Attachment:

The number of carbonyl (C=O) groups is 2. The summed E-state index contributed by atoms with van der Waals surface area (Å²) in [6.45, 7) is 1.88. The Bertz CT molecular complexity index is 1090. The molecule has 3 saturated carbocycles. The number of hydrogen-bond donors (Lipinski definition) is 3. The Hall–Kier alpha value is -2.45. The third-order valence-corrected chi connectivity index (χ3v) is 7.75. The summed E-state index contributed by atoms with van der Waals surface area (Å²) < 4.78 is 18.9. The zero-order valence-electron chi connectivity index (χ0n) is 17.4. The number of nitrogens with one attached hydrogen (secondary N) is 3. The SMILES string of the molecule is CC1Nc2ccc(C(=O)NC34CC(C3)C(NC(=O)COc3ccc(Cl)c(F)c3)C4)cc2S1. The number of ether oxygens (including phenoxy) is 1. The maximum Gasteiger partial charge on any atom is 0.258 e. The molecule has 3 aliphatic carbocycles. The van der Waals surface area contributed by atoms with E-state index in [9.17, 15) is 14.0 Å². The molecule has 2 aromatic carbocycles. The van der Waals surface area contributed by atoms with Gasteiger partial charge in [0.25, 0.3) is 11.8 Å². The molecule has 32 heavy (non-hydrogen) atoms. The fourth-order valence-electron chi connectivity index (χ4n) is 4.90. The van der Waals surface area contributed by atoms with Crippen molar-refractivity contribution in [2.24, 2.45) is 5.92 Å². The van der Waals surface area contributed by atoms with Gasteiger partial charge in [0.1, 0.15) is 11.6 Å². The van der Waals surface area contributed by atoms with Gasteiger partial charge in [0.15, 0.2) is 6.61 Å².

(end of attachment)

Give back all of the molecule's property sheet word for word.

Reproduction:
The number of carbonyl (C=O) groups is 2. The summed E-state index contributed by atoms with van der Waals surface area (Å²) in [6.45, 7) is 1.88. The Bertz CT molecular complexity index is 1090. The molecule has 3 saturated carbocycles. The number of hydrogen-bond donors (Lipinski definition) is 3. The Hall–Kier alpha value is -2.45. The third-order valence-corrected chi connectivity index (χ3v) is 7.75. The summed E-state index contributed by atoms with van der Waals surface area (Å²) < 4.78 is 18.9. The zero-order valence-electron chi connectivity index (χ0n) is 17.4. The number of nitrogens with one attached hydrogen (secondary N) is 3. The SMILES string of the molecule is CC1Nc2ccc(C(=O)NC34CC(C3)C(NC(=O)COc3ccc(Cl)c(F)c3)C4)cc2S1. The number of ether oxygens (including phenoxy) is 1. The maximum Gasteiger partial charge on any atom is 0.258 e. The molecule has 3 aliphatic carbocycles. The van der Waals surface area contributed by atoms with E-state index in [9.17, 15) is 14.0 Å². The molecule has 2 aromatic carbocycles. The van der Waals surface area contributed by atoms with Gasteiger partial charge in [0.25, 0.3) is 11.8 Å². The molecule has 32 heavy (non-hydrogen) atoms. The fourth-order valence-electron chi connectivity index (χ4n) is 4.90. The van der Waals surface area contributed by atoms with Crippen molar-refractivity contribution in [2.24, 2.45) is 5.92 Å². The van der Waals surface area contributed by atoms with Gasteiger partial charge in [0.1, 0.15) is 11.6 Å². The van der Waals surface area contributed by atoms with Gasteiger partial charge in [0.15, 0.2) is 6.61 Å².